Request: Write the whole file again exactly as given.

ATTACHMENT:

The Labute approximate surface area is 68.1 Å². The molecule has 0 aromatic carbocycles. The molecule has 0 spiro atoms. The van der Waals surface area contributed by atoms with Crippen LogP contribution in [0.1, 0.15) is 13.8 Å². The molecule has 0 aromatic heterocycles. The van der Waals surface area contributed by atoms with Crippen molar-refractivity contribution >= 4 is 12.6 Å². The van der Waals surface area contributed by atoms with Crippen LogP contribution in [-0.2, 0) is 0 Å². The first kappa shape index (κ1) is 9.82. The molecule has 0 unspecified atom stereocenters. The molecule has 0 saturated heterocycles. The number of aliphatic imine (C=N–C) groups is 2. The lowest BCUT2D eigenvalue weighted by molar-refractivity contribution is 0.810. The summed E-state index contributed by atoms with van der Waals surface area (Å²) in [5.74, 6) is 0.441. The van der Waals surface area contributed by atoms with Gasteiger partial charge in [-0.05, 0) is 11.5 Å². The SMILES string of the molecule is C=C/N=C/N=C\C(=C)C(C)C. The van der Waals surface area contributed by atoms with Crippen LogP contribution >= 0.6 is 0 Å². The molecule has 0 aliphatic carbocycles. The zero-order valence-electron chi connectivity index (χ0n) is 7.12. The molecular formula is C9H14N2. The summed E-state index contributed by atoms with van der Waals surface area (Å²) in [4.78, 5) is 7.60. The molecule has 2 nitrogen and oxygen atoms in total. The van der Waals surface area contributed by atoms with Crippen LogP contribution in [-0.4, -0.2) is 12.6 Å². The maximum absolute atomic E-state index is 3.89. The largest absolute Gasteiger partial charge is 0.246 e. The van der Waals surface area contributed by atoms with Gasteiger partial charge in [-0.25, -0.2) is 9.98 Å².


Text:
The Labute approximate surface area is 68.1 Å². The molecule has 0 aromatic carbocycles. The molecule has 0 spiro atoms. The van der Waals surface area contributed by atoms with Crippen LogP contribution in [0.1, 0.15) is 13.8 Å². The molecule has 0 aromatic heterocycles. The van der Waals surface area contributed by atoms with Crippen molar-refractivity contribution >= 4 is 12.6 Å². The van der Waals surface area contributed by atoms with Crippen LogP contribution in [-0.2, 0) is 0 Å². The first kappa shape index (κ1) is 9.82. The molecule has 0 unspecified atom stereocenters. The molecule has 0 saturated heterocycles. The number of aliphatic imine (C=N–C) groups is 2. The lowest BCUT2D eigenvalue weighted by molar-refractivity contribution is 0.810. The summed E-state index contributed by atoms with van der Waals surface area (Å²) in [5.74, 6) is 0.441. The van der Waals surface area contributed by atoms with Gasteiger partial charge in [-0.05, 0) is 11.5 Å². The SMILES string of the molecule is C=C/N=C/N=C\C(=C)C(C)C. The van der Waals surface area contributed by atoms with Crippen LogP contribution >= 0.6 is 0 Å². The molecule has 0 aliphatic carbocycles. The zero-order valence-electron chi connectivity index (χ0n) is 7.12. The molecular formula is C9H14N2. The summed E-state index contributed by atoms with van der Waals surface area (Å²) in [4.78, 5) is 7.60. The molecule has 2 nitrogen and oxygen atoms in total. The van der Waals surface area contributed by atoms with Crippen LogP contribution in [-0.4, -0.2) is 12.6 Å². The maximum absolute atomic E-state index is 3.89. The largest absolute Gasteiger partial charge is 0.246 e. The van der Waals surface area contributed by atoms with Gasteiger partial charge in [-0.25, -0.2) is 9.98 Å².